If you can get a hold of the book, Dr. Bernstein’s Diabetes Solution, he described one way to determine how low one unit of bolus insulin will lower your blood sugar.
If you know how much 1 unit lowers you, you can figure out how many grams of carbs that covers using the table he gives that relates weight to how high one gram of carbs will raise you. For a 140 lb person 1 gram of carbs raises you 5 mg/dl (.27 mmol/L). For a 70 pound person it raises them 10 mg/dl (.55 mmol/L).
So if 1 unit of Novolog dropped you 45 mg/dl and you weighed 140 lbs, you’d know 1 unit would cover 9 grams of carb. If 70 lbs, 18 grams.
Then you start out matching the insulin to the carbs you are going to eat using a ratio that errs on the side of leaving you too high, rather than too low, ie. if you thought the ratio was 1 unit of fast insulin to 15 grams of carbs, you might start out with 1 unit and 20 grams, just in case you were wrong, so you’d go higher, not lower. Then you work your ratio down until you get to the right dose.
Use a food that you can weigh on a food scale so you know exactly how many grams of carbs are in it when starting out. It’s best to start with a modest amount of carbs, too-so you use no more than 2 or 3 units of insulin so if you are wrong you don’t end up with a big problem.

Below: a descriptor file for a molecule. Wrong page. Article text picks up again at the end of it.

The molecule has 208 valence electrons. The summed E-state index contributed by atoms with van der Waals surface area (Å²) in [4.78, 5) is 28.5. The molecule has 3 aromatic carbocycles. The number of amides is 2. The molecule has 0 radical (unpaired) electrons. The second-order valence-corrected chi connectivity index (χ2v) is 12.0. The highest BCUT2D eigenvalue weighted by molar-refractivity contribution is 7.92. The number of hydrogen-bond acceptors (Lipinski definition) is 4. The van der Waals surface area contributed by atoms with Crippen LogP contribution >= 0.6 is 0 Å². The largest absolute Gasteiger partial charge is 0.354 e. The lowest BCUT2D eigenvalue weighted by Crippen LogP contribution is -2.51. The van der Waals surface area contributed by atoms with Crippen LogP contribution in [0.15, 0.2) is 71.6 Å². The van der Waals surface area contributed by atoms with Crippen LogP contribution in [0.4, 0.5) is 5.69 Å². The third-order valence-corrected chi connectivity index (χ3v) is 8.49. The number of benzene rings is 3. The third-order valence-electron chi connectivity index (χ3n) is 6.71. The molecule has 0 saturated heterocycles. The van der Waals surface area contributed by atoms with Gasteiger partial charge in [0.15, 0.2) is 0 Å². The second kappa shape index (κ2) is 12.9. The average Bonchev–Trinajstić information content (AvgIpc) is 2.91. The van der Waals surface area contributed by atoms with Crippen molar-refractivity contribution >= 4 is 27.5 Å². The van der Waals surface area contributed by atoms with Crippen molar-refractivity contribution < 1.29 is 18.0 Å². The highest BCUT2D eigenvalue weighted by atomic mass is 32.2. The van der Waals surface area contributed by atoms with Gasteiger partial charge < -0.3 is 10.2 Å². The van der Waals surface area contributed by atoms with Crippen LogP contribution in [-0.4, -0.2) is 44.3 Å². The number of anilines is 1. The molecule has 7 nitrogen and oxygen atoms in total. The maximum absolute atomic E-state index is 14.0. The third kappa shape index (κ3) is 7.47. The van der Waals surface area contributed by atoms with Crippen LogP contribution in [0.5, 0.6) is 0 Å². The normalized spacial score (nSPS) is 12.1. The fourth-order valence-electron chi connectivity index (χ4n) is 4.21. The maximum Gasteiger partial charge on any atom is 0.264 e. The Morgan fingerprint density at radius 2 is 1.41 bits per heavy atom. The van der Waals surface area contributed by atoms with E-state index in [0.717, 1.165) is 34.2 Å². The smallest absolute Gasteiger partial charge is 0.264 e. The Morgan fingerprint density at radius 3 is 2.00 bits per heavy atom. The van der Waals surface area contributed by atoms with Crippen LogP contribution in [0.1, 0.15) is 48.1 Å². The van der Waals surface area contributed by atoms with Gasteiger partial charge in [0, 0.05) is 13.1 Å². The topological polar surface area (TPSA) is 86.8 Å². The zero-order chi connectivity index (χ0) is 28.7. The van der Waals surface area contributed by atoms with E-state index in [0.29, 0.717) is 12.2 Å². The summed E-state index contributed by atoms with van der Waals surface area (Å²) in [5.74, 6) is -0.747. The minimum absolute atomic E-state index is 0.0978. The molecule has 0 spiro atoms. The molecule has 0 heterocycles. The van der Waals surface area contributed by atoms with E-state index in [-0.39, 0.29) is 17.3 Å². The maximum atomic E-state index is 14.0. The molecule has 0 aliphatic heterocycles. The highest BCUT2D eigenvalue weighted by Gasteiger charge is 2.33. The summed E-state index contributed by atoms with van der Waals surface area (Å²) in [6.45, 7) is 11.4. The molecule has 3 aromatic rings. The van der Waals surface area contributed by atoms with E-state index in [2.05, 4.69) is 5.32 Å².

Once you have a good idea of the ratio, remember it isn’t always going to hold true, for example, some people will need more insulin at breakfast time because most humans are more insulin resistant on awakening. It will also change with illness and other stresses.
Obviously, if you are going to count carbs, you also have to learn how much carb is in your food. This means weighing out portion sizes as given in nutritional books or databases. The portion size is often FAR different from what you would think of as a portion. This step is EXTREMELY important.
A muffin is often listed as having a 2 oz portion size, but the ones sold at bakeries are often 8 oz. You can see where counting carbs could be a disaster unless you can learn to correctly estimate the weight of your food and keep aware of the portion sizes in the nutritional guides.
It seems overwhelming, but over time it becomes part of your brain and is no big deal. I’m usually very close without needing to weigh anything after years of counting carbs.